Michael J. Stanhope

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Molecular phylogenetic studies have resolved placental mammals into four major groups, but have not established the full hierarchy of interordinal relationships, including the position of the root. The latter is critical for understanding the early biogeographic history of placentals. We investigated placental phylogeny using Bayesian and maximum-likelihood(More)
Higher level relationships among placental mammals, as well as the historical biogeography and morphological diversification of this group, remain unclear. Here we analyse independent molecular data sets, having aligned lengths of DNA of 5,708 and 2,947 base pairs, respectively, for all orders of placental mammals. Phylogenetic analyses resolve placental(More)
Universal trees of life based on small-subunit (SSU) ribosomal RNA (rRNA) support the separate mono/holophyly of the domains Archaea (archaebacteria), Bacteria (eubacteria) and Eucarya (eukaryotes) and the placement of extreme thermophiles at the base of the Bacteria. The concept of universal tree reconstruction recently has been upset by protein trees that(More)
Deciphering relationships among the orders of placental mammals remains an important problem in evolutionary biology and has implications for understanding patterns of morphological character evolution, reconstructing the ancestral placental genome, and evaluating the role of plate tectonics and dispersal in the biogeographic history of this group. Until(More)
The traditional views regarding the mammalian order Insectivora are that the group descended from a single common ancestor and that it is comprised of the following families: Soricidae (shrews), Tenrecidae (tenrecs), Solenodontidae (solenodons), Talpidae (moles), Erinaceidae (hedgehogs and gymnures), and Chrysochloridae (golden moles). Here we present a(More)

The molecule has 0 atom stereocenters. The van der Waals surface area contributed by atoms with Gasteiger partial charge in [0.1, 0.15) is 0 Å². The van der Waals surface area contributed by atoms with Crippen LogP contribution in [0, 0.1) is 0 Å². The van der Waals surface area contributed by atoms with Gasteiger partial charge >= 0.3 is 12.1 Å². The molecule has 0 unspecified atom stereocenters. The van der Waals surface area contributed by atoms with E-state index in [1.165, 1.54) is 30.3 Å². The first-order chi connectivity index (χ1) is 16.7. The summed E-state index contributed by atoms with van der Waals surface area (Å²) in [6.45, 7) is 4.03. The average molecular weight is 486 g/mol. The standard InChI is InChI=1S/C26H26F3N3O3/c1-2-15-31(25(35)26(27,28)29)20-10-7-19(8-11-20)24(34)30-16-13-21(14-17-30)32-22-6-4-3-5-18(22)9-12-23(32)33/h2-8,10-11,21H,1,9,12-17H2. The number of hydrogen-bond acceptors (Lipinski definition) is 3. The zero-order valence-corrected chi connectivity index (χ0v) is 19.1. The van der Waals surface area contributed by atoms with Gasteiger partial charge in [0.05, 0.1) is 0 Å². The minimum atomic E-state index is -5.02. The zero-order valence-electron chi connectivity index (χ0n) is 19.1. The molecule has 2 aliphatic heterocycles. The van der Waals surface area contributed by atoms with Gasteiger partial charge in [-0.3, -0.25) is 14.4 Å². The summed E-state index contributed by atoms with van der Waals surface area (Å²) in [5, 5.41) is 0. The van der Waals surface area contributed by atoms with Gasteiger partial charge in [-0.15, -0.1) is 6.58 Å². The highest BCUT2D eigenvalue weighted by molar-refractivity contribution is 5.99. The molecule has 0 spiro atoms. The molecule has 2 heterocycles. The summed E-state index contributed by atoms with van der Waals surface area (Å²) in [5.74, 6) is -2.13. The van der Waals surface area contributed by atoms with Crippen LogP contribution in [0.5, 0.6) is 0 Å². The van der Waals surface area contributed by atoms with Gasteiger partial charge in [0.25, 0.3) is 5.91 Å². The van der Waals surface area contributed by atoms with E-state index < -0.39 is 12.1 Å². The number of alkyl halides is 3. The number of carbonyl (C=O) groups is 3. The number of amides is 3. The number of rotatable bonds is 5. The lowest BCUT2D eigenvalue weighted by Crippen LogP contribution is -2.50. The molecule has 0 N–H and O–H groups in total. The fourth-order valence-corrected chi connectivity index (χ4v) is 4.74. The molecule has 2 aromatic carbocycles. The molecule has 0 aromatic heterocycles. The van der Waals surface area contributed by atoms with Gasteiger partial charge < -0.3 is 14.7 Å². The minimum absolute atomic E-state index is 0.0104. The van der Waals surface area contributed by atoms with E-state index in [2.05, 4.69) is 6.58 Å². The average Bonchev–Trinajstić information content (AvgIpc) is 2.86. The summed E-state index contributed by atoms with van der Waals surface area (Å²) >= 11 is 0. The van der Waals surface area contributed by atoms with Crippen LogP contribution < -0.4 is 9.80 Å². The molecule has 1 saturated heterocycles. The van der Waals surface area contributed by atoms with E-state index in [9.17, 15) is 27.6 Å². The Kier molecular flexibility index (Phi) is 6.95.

Phylogenetic relationships among the 16 extant genera of Ceboidea (the New World monkeys) were examined using aligned epsilon-globin gene sequences from 19 New World monkeys (representing all 16 extant ceboid genera), and seven catarrhines (one Old World monkey and six hominoids) and tarsier as the outgroups. The consensus maximum parsimony tree found for(More)
The genus Streptococcus is one of the most diverse and important human and agricultural pathogens. This study employs comparative evolutionary analyses of 26 Streptococcus genomes to yield an improved understanding of the relative roles of recombination and positive selection in pathogen adaptation to their hosts. Streptococcus genomes exhibit extreme(More)
The four species of "river dolphins" are associated with six separate great river systems on three subcontinents and have been grouped for more than a century into a single taxon based on their similar appearance. However, several morphologists recently questioned the monophyly of that group. By using phylogenetic analyses of nucleotide sequences from three(More)
Rodentia is the largest order of placental mammals, with approximately 2,050 species divided into 28 families. It is also one of the most controversial with respect to its monophyly, relationships between families, and divergence dates. Here, we have analyzed and compared the performance of three nuclear genes (von Willebrand Factor, interphotoreceptor(More)
Early morphological studies regarding the evolutionary history of elasmobranchs suggested sharks and batoids (skates and rays) were respectively monophyletic. More modern morphological cladistic studies, however, have tended to suggest that batoids are derived sharks, closely related to sawsharks and angelsharks, a phylogenetic arrangement known as the(More)